Summary: Sacrament of Healing and Eucharist; when to approach communion and when to pray in the pew
Monday of 5th Sunday in Course
9 February 2009
The Gospels give us a real, human Christ to worship, emulate, and follow. This is a Jesus who was far more than a spiritual master. He ate and drank and slept and wept, and He had a physical presence so attractive that people from surrounding territories came just to touch the fringe of His garment. There was power in Jesus, and touching Him or being touched by Him was healing. The disciples, too, were sent out with little vials of olive oil to anoint the sick and cure them; this sacrament of healing continued through the time of the Apostles until our day. Jesus touches us; we feel His touch; His power is activated by our graced faith, and we are healed. We are always healed spiritually, often healed emotionally, and sometimes healed physically. When we are in our last hours, the connection between the Blessed Eucharist and the sacraments of healing become even clearer, as the Host becomes our viaticum–our way-bread for the last journey.
All of this flows from our communion in Jesus and with each other. In connection with this, I would like to comment on a Protocol from the Congregation for Divine Worship, dated last year on the Feast of St. Cecilia. Two men wrote them asking if a priest, deacon or extraordinary minister of communion could give a blessing to people who come in the communion line with their arms folded. This is being studied now, Father Ward answered for the Congregation, but he gave some guidelines. There is one blessing, right after communion, given by the priest. The priest is, then, the only one who gives blessings during the Mass. Moreover, the laying on of a hand or hands has its own liturgical significance in Confirmation and Holy Orders, and is explicitly discouraged in the Protocol. There are other issues that suggest that the practice of coming up for a blessing if one is not in full communion with the Church should be discontinued.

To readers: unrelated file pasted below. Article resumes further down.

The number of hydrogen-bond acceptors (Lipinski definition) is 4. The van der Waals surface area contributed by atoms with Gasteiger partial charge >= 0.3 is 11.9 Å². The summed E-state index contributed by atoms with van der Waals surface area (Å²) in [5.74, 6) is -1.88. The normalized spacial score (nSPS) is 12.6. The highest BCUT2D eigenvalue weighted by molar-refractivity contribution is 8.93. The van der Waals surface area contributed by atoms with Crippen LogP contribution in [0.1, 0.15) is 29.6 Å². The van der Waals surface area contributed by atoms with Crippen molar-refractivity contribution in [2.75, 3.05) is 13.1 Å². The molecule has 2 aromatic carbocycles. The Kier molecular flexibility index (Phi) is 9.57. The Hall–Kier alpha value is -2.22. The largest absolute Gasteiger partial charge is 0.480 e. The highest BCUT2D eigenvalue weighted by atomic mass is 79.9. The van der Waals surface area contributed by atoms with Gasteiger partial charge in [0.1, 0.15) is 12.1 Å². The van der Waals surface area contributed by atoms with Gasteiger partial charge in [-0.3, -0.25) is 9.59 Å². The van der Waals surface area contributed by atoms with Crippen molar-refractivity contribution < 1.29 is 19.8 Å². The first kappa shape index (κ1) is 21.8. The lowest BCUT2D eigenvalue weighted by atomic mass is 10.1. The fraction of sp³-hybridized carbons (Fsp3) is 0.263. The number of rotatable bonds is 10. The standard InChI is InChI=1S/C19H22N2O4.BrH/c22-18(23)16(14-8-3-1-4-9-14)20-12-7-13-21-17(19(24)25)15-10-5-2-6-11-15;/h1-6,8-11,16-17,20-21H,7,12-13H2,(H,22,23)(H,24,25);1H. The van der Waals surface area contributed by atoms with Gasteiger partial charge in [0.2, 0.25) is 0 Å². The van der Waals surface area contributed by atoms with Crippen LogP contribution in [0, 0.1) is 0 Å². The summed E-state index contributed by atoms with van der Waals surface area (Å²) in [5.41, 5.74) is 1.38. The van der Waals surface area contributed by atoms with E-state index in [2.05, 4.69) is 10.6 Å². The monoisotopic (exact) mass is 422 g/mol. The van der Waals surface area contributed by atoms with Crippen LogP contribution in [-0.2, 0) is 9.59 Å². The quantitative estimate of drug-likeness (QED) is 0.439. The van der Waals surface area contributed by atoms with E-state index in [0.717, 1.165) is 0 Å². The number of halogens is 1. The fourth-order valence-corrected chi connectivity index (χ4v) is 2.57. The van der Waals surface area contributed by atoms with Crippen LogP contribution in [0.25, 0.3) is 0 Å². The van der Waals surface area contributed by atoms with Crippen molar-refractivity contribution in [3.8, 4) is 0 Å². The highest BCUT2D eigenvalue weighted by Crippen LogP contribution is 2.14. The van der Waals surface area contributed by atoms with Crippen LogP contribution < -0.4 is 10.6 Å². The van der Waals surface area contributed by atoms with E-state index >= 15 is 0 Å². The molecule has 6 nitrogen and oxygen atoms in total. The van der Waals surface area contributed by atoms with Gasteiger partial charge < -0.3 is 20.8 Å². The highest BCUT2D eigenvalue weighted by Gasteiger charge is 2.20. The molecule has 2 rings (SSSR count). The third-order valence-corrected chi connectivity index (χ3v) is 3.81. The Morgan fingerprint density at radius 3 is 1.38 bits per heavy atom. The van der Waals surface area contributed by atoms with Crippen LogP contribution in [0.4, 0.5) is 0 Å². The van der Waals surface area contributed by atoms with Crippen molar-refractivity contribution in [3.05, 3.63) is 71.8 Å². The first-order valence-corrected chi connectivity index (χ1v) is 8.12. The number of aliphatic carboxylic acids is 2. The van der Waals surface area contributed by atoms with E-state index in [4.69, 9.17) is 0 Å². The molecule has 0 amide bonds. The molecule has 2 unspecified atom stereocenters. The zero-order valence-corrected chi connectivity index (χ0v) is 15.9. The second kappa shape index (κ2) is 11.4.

If we have a proper understanding of the act of receiving communion, this development should neither surprise nor offend us. When we come to communion, we are saying that we need the grace of Christ because of our venial sins and our moral weakness. But we are also declaring that we are in full communion with the universal Church. It’s an act of piety but also a prophetic profession. If we are not admitted to communion, the Church encourages us in our pews to make acts of repentance if we are in mortal sin, and get to reconciliation as soon as possible. The Church asks all of us to make an act of spiritual communion if, for instance, we have eaten something within the hour, or, if we are out of communion with the Church because of a divorce and remarriage without a declaration of nullity and convalidation, or if we are a member of another Church not in communion with Rome. All of us, whether in communion or not, should pray frequently that all Christians may work and pray toward the day when we are all in communion with each other, as Jesus prayed for us at His Last Supper.